Morale In The Military Is The Lowest It’s Been Since Carter
I happened to have lunch recently with a friend in the military, a captain in the Air Force. In the course of our conversation, he complained about the state of morale in the military. A few days later I happened to talk with another military friend, a captain in the Army, who also spoke of the growing morale problems in his branch of the military. The similarities of their separate remarks surprised me.
As captains, I look upon them as “middle management” in the military, charged with instructing their men under orders from their superiors. Remarkably, both painted a dismal picture, not at all what the general public perceives as the state of our military. What I heard was a dog-eat-dog world where there is little teamwork or cooperation, a cover-your-ass mentality, and people bailing out of the service as opposed to making it a career. They described a very bureaucratic world with an inordinate amount of paperwork impeding progress. There is also a lack of leadership, and you are discouraged from taking charge. In other words, there is no longer a culture of “improvise, adapt and overcome” as characterized by the Marines. Instead, it appears the military is suffering with a bad case of “Theory X,” a top-down autocratic form of management best characterized by the expression “micromanagement.”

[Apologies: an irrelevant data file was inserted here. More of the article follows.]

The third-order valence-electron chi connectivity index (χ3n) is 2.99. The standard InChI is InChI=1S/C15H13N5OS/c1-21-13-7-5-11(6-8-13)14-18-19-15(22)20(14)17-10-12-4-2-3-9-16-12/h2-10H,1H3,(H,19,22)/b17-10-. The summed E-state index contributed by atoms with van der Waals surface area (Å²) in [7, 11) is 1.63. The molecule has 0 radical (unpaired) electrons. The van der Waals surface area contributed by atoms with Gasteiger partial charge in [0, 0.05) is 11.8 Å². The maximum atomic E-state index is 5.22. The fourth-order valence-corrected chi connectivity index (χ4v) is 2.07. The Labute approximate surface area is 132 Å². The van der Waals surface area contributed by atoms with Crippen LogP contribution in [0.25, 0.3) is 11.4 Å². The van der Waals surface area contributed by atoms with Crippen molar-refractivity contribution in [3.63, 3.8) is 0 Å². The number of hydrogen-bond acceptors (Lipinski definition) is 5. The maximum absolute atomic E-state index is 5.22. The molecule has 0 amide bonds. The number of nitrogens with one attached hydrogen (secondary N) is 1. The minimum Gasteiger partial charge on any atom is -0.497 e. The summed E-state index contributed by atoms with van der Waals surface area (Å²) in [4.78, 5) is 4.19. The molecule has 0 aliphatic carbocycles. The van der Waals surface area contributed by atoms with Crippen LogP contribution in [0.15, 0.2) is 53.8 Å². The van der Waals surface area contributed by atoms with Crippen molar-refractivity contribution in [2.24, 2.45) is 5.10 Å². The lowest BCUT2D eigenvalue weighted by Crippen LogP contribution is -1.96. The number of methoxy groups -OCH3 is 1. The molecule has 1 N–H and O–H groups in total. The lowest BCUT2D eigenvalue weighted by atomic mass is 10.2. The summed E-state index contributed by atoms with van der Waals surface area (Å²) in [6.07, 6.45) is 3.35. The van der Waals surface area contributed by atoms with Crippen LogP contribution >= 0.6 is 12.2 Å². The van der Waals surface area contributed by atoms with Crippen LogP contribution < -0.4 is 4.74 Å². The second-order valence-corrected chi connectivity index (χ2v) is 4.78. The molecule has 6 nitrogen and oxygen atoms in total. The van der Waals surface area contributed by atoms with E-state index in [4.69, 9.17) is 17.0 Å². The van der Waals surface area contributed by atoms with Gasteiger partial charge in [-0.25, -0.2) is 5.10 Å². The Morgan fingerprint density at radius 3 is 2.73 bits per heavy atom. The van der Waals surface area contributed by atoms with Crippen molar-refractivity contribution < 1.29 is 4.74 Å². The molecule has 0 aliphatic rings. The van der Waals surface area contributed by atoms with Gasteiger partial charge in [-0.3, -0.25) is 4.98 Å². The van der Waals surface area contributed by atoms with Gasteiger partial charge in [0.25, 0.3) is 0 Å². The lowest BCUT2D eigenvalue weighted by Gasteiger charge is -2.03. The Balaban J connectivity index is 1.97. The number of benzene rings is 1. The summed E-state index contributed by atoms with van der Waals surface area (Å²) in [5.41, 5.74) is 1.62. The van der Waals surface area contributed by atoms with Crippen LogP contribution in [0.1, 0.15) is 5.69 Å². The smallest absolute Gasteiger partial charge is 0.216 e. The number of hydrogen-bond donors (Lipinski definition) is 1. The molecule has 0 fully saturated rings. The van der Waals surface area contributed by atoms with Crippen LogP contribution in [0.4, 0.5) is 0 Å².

I was also told the millennials coming into the service are “soft” as they feel entitled to promotions without having to earn it. This is alarming to people just ten years their senior.
After speaking with the captains, I was reminded of the military culture under President Jimmy Carter, which was perhaps one of our lowest points in recent memory. This all changed for the better when President Ronald Reagan became Commander-in-Chief.
Following these discussions, I decided to do a little investigation to see if these were legitimate grievances. It didn’t take me long to validate their stories. This past December, the “Military Times” ran a story titled, “America’s Military: A force adrift,” which described a worsening morale crisis. The Times surveyed 2,300 active-duty troops and from this, “found morale indicators on the decline in nearly every aspect of military life. Troops report significantly lower overall job satisfaction, diminished respect for their superiors, and a declining interest in re-enlistment now compared to just five years ago. Today’s service members say they feel underpaid, under-equipped and under-appreciated, the survey data showed.”
The survey goes on to report, “active-duty troops reported a stunning drop in how they rated their overall quality of life: Just 56 percent call it good or excellent, down from 91 percent in 2009” (at the start of President Obama’s administration).
All of this follows years of deep cuts in the military and tens of thousands of troops pink slipped. Unfortunately, most soldiers do not see the military getting better any time soon, hence the growing disenchantment. From this perspective, the parallel to the Carter years is uncanny. What is most troubling is the American public has no idea of the problem and prefer to think everything is rosie in the military. The truth is, it is not. It should make us all wonder what kind of leadership we’ll have in our next armed conflict, and if anyone will follow.
Keep the Faith!